Table 2 Potential determinants of food insecurity among smallholder farmers in four agricultural landscapes in Central America

Most of the sociodemographic variables are self-explanatory. With respect to education, we differentiated between general basic education and technical education associated with farming skills (equal to 1 if at least one member of the household had technical education). We included a variable for household remittances (equal to 1 if the household reported that remittances were an important, or the main source of income for the household). Ownership of assets, including livestock and vehicles (cars or motorcycles), was used as a measure of the household wealth. We also included three variables to describe land ownership: (i) the total area farmed by the household, (ii) a measure of land tenure security (equal to 1 if all the land was owned by the household, and zero if part of it was rented), and (iii) a measure of dispersion of the land farmed, that captures whether the farmer is forced to cultivate small and dispersed (non-adjacent) microplots. The microplot indicator takes a value of zero if the household produces in at least one single plot of more than 2 ha. For households working in plots of less than 2 ha, the variable takes the value of the number of small, non-adjacent plots. In this way, the variable increases as the number of small, non-adjacent plots increases. We included this variable because farmers who cultivate many microplots spend more time traveling from one plot to another and are less able to create economies of scale in inputs and labor in a single plot. On the other hand, farmers with several microplots could potentially benefit from variation in the provision of ecosystem services and resilience of the productive system, allowing them to cope better with extreme events.

Access to markets, technical assistance and social capital were measured by variables indicating whether the household sold maize and beans, sold other agricultural outputs, received the visit of an agronomist in the last 2 years, and whether the household head participated in an organization. These access factors have been identified as relevant determinants of food insecurity in other regions (e.g., Mango et al. 2014; Kakota et al. 2015; Velazco and Ballester 2015). We also included one factor indicating whether the extreme event experienced for the household was caused by excess of rain or drought. Finally, we included landscape fixed effects to remove any landscape-specific effects from our results.

We also analyzed the coping strategies used by households experiencing episodic food shortages by asking whether they had adjusted the amount of food consumed or their diets, or had resorted to using savings, selling livestock or working off farm to cope with food insecurity. We used a proportion test (StataCorp 2011) to compare the use of these coping strategies by different groups. Specifically, we explored if the strategies selected to cope with food insecurity were different depending on whether households were affected by an event of excessive rain versus a period of drought. Lastly, we compared the coping strategies used by households experiencing both recurrent and episodic food insecurity to the coping strategies used by those households that only experienced episodic food shortages. The proportion test allowed us to explore whether the proportion of households with a given characteristic was the same across these two groups.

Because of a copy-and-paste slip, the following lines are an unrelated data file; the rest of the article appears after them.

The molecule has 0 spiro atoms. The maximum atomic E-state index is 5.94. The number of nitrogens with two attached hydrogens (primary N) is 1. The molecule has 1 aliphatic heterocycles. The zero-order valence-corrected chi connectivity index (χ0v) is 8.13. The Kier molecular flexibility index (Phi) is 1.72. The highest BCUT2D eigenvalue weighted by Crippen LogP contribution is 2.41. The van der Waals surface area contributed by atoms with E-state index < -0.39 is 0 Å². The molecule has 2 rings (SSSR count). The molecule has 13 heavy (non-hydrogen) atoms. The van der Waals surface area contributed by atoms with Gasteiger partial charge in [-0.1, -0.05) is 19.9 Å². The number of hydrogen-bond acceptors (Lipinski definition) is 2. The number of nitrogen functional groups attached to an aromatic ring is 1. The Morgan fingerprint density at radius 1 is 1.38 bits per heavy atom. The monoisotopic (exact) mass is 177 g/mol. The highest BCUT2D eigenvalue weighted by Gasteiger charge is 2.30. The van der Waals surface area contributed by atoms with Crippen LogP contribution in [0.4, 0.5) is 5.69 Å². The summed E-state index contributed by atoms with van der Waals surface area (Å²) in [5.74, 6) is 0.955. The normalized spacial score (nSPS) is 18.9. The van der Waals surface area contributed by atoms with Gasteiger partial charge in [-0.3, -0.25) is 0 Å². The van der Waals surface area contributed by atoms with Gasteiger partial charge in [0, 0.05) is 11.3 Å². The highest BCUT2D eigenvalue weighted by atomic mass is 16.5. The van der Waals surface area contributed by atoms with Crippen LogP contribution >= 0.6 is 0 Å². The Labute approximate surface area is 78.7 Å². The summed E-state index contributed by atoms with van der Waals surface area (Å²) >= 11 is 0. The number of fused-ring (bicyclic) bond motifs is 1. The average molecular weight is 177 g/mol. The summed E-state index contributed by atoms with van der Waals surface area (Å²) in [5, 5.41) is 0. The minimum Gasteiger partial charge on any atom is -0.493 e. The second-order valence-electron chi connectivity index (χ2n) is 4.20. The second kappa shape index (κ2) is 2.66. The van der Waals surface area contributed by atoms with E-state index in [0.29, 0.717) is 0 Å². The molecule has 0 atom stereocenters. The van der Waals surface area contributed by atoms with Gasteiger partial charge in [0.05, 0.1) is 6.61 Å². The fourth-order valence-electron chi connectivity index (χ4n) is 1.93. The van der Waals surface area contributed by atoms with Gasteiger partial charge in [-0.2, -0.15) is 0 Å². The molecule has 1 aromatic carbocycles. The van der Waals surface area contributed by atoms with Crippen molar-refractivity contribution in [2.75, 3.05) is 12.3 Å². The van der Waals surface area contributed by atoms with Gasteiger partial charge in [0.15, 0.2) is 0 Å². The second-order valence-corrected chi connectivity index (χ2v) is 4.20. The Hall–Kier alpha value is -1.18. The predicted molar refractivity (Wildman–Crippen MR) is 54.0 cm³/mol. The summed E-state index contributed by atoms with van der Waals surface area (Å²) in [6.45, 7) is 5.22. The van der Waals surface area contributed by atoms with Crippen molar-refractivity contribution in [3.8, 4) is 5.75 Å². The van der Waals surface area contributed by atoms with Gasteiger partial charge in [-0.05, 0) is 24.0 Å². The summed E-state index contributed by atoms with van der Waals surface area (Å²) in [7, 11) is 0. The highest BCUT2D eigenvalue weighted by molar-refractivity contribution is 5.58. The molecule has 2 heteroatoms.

Characteristics of smallholder farmers and farms

Across the four landscapes, smallholder maize and bean farmers had fairly similar socioeconomic profiles (Table 3). Most of the farmers interviewed (71.8%) were men. The average age of household heads was 47.8 years, and the mean household size was 5.4 members. The household head generally had low education levels (mean of 3.6 years of education), but 37.8% of households had at least one member with technical education. Farmers had limited access to technical support (only 12.8% had been visited by an agronomist in the past 2 years) and few assets. Among farmers, 16.2% of the households had at least one family member working off-farm, and 25.3% had a family member who had permanently migrated to obtain employment (Table 3).

Table 3 Characterization of the type and duration of food insecurity experienced by smallholder farmers in Central America

In general, farmers had access to small and dispersed plots, with mean farm areas of 2.1 ha, and 43.1% of farmers having less than 2 ha. Across the four landscapes, 46.7% of farmers owned all the land they cultivate; the remainder either rented some of their land, shared land, and/or used communal land. All households produced maize and beans for home consumption, but only 30% sold maize or beans regularly. Most farmers (62.4%) sold or exchanged other agricultural outputs (such as honey, vegetable, firewood, and fruits) and many (31%) also owned livestock.

Food insecurity levels among smallholder farmers